Chances are Chad Kilger watched July 8 come and go without much celebration.
Though the end to the NHL lockout was just days away, the date represented a significant milestone in Kilger's life.
Ten years earlier, he was drafted fourth overall by the Anaheim Mighty Ducks. And to say Kilger has not lived up to expectations would be an understatement (nor has Maple Leafs teammate Aki Berg, who was drafted No. 3 in 1995 by the Los Angeles Kings).
"That's long gone," Kilger said, referring to the pressure that comes with being a first-round pick. "The pressure I have is competing every day to stay here in the NHL and do my best. 1995 is a long time ago. Some times you look back and wish things would have went better, but I am still here and I still have an opportunity to prove myself."
At least Kilger still has that in his favour.
Among those who were picked in the first round in 1995 who never made an NHL dent include Terry Ryan (eighth, Montreal), Teemu Riihijarvi (12th, San Jose) and Jeff Ware (15th, Toronto). On the other side, Wade Redden (second, New York Islanders), Shane Doan (seventh, Winnipeg) and Jarome Iginla (11th, Dallas) have panned out well, even if it has been with other clubs.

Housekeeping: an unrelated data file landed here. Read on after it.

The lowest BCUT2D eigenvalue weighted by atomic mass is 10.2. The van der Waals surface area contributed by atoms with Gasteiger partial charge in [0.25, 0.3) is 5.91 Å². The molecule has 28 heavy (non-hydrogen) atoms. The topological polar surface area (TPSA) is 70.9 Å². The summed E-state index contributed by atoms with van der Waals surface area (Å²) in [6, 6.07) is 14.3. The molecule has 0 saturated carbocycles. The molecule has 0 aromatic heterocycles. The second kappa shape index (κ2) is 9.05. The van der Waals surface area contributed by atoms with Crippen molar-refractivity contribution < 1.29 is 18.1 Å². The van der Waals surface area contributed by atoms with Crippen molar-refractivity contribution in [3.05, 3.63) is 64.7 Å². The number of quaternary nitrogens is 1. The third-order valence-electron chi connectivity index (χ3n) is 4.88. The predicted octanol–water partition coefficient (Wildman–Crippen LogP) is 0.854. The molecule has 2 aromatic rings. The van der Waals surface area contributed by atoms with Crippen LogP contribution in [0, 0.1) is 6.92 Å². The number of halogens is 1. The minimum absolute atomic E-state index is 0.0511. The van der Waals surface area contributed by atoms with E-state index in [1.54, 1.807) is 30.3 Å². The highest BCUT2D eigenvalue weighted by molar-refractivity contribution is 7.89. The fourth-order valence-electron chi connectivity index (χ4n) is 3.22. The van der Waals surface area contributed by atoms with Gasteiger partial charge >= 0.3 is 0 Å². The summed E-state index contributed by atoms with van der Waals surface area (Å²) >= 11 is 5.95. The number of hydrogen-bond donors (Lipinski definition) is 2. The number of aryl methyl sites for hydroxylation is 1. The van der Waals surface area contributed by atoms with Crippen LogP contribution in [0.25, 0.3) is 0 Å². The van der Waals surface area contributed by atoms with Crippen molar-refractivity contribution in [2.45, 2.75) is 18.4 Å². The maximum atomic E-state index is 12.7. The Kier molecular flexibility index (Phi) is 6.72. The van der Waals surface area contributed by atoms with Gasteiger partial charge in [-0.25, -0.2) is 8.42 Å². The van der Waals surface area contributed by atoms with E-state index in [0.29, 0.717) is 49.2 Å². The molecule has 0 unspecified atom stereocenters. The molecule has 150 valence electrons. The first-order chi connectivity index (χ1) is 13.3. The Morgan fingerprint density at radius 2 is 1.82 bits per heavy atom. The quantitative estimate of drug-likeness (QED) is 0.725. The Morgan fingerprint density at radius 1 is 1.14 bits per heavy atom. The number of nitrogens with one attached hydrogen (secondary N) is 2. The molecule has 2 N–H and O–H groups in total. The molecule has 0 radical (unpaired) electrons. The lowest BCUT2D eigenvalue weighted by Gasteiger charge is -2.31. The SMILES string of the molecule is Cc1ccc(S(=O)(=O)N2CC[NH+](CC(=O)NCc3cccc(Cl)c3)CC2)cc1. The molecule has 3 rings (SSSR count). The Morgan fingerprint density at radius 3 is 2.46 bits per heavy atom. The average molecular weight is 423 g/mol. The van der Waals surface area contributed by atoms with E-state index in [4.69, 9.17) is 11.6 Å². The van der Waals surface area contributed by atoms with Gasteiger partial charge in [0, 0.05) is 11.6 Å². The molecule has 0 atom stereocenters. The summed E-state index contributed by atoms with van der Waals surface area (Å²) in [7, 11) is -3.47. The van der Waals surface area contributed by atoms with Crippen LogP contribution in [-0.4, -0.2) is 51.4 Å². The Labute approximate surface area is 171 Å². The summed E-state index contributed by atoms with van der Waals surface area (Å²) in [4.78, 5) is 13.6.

The 6-foot-4, 224-pound Kilger has not had much offensive success in his NHL career. Before this season, he had played in 500 games, but had only 145 points. Kilger, a Cornwall native who turns 29 on Nov. 27, has worn the sweaters of the Mighty Ducks, Winnipeg Jets, Phoenix Coyotes, Chicago Blackhawks, Edmonton Oilers, Montreal Canadiens and the Leafs. Kilger will earn $475,000 US this season.
"It has been a lot of things," Kilger said of his career struggles. "Getting traded in my first year (to Winnipeg from Anaheim) was a tough pill to swallow. I did not thrive (under Ducks coach Ron Wilson) and did not play as well as I could have. From there, I have just been constantly battling to stay."
Kilger had just three assists in 12 games before last night, when he finally scored.
In the dying seconds against the Tampa Bay Lightning, Kilger gained control of the puck in the Leafs' zone and wound up scoring into an empty net.
"I was fortunate to get out there (at a crucial part of the game)," Kilger said. "It's nice to get the zero out of there. I had some more opportunities but shot into (goalie John Grahame's) pads. Eventually they will go in with the goalie in there."